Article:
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Archive with last of tag-string W151

3V1058.1

3V1058.01 Counting objects: near standard sequence with omissions (12/13/80)

Miriam and Peggy went to visit Mrs. Smith. She keeps toys in her house
for children she takes care of. Peggy selected a ring pyramid and
Miriam (as she later tells the story) inverted the rings. Peggy began
re-stacking the ring and spontaneously reciting number names: “one,
two, three, four, five, six, (seven omitted), eight, nine, ten, eleven,
twelve.” (cf. P150 ? P151? )
.

3V1063.1

3V1063.01 Hop on Pop: the right phrase; the wrong orthographic order
(12/20/80)

Peggy brought me this book to read and spontaneously read the title,
pointing to each of three words, “Hop on Pop”… Subsequently, (again
spontaneously) she read on the title page, “Hop on Pop.” This was most
interesting in that she pointed to “Pop”, “on”, and then “Hop” while
reciting “Hop on Pop.”

Significance: Although she gets the details wrong ,Peggy shows here the
idea of one-to-one correspondence between the syllables she says and
the letter groupings on the page.

Further: At the end, I read “Constantinople and Timbuktu.” When I
pointed to those words, she objected that “and” could not be a word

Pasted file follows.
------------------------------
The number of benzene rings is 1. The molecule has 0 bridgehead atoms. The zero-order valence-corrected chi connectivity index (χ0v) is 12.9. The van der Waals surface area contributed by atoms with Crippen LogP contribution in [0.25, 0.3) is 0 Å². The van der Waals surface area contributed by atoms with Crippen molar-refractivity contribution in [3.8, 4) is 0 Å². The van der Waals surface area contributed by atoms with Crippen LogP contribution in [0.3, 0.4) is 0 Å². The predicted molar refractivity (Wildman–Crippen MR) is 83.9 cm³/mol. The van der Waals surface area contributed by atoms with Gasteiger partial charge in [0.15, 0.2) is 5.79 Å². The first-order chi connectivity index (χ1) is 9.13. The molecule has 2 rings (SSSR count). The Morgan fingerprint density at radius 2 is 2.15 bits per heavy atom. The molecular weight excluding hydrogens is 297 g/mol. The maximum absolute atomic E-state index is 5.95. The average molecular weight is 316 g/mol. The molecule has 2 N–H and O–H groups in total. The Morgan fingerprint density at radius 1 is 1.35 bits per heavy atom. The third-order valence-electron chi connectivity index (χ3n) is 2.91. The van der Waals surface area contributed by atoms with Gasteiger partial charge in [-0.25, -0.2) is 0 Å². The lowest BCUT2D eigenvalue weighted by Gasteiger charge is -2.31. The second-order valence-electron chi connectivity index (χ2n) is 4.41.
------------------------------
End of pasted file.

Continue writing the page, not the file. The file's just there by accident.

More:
because it was too little (compared to the other two).

3V1063.2

3V1063.02 Reciting number names: varied responses to correction (12/20/80)

I drove to New Haven. Miriam and Peggy came along for the ride. On
the return trip, Peggy stood behind and between the two front seats of
the Saab, holding on and exclaiming amazedly at nearly everything
seen. As I drove from I-91 down onto route 80, Peggy noted “There’s a
whole lotta tell-poles for people to count.” and began reciting number
names, “One, two, three, four, five, six, eight, nine, ten, eleven,
twelve… eighteen, nineteen, sixteen.” Let that list represent her basic
recitation. Miriam criticized the omission of “seven” — so Peggy added
it to the list by displacing and omitting “six”. Apparently she knew
there were more “teen” numbers, because at one point she repeated
several times “eighteen, nineteen sixteen, eighteen, nineteen sixteen,
eighteen, nineteen sixteen.” Finally, after “eighteen, nineteen, ” on one
occasion she concluded, “one, two, three, go.”

Was Peggy reciting merely ? She wasn’t counting. “tell-poles,” at least
gave no evidence of doing so. We can’t tell if she was counting objects
in her mind separate from her name list — but I doubt she was.